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Milo de Venus?

BIKINI BEACH, Fla. — Beach goers were startled last Sunday when a sonic boom erupted over this seaside community.
“I wiped out — big time,” seventeen-year-old surfer Carter Napier told Weekly World News. “The big boom was followed by a shooting star so bright you could see it in the daytime! It slammed into the waters off Crescent Cove, so I scrambled onto my board and dog-paddled around the rocks to see what it was.”
Bobbing in the waters was a strange, white object, about two feet high, cooling in a curtain of hissing steam.
“The thing had to have come from space! It must have gotten superheated coming through the Earth’s atmosphere,” Napier said. “I waited for it to stop sizzling and then towed it ashore on a large half-shell.”
Standing in the warm sands, Napier inspected the object.
“It was a sculpture of some sort of space babe,” he said. “Her beauty was like nothing I’d ever seen. Her big, opal eyes and pouty mouth were offset by a doe-like neck and full breasts — three of ’em! She was really hot in every sense of the word! The only drag was that her arms had burned off during her blazing trip earthward.”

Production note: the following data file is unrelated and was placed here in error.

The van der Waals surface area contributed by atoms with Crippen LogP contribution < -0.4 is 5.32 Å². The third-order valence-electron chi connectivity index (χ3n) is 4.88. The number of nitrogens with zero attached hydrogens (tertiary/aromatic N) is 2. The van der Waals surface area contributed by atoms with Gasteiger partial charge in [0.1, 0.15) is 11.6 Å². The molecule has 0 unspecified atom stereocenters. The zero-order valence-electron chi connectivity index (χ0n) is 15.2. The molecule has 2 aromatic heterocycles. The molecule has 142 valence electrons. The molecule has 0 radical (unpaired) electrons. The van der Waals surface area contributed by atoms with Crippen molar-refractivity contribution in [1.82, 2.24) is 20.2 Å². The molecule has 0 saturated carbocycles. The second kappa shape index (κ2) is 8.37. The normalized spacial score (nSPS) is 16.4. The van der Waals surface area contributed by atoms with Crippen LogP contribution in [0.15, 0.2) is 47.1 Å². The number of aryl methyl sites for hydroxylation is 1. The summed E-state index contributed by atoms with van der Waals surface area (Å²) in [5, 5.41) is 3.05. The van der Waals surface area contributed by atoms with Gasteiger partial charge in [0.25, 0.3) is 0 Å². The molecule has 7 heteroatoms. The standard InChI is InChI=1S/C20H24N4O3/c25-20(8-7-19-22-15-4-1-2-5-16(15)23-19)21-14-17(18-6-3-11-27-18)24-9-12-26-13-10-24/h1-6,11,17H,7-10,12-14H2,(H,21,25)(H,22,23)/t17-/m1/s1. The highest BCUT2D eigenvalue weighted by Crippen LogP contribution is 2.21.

Before Napier could cart the object off, authorities arrived and removed it to nearby Avalon University. There it was examined by renowned astrophysicist Bradley Zimmer.
“Spectrographic analysis suggests it originated from the Planet Venus,” Zimmer said. “The marble-like substance, known as mica-lodestone or ‘milo,’ contains the same proportions of minerals found in the surface of our sister world.
“Because of Venus’ thick cloud cover, we’ve never been able to ascertain exactly what the Venusians look like,” Zimmer went on. “Now we know. My guess is that this sculpture was lost by some alien art dealer while transporting goods to an off-planet gallery.”
Since that day, a bummed Napier has been spending a lot of time at the beach. “If I find any more alien art, I’m keeping it,” he said defiantly. “Can you imagine what I could get on eBay for a ‘Moona Lisa?’”

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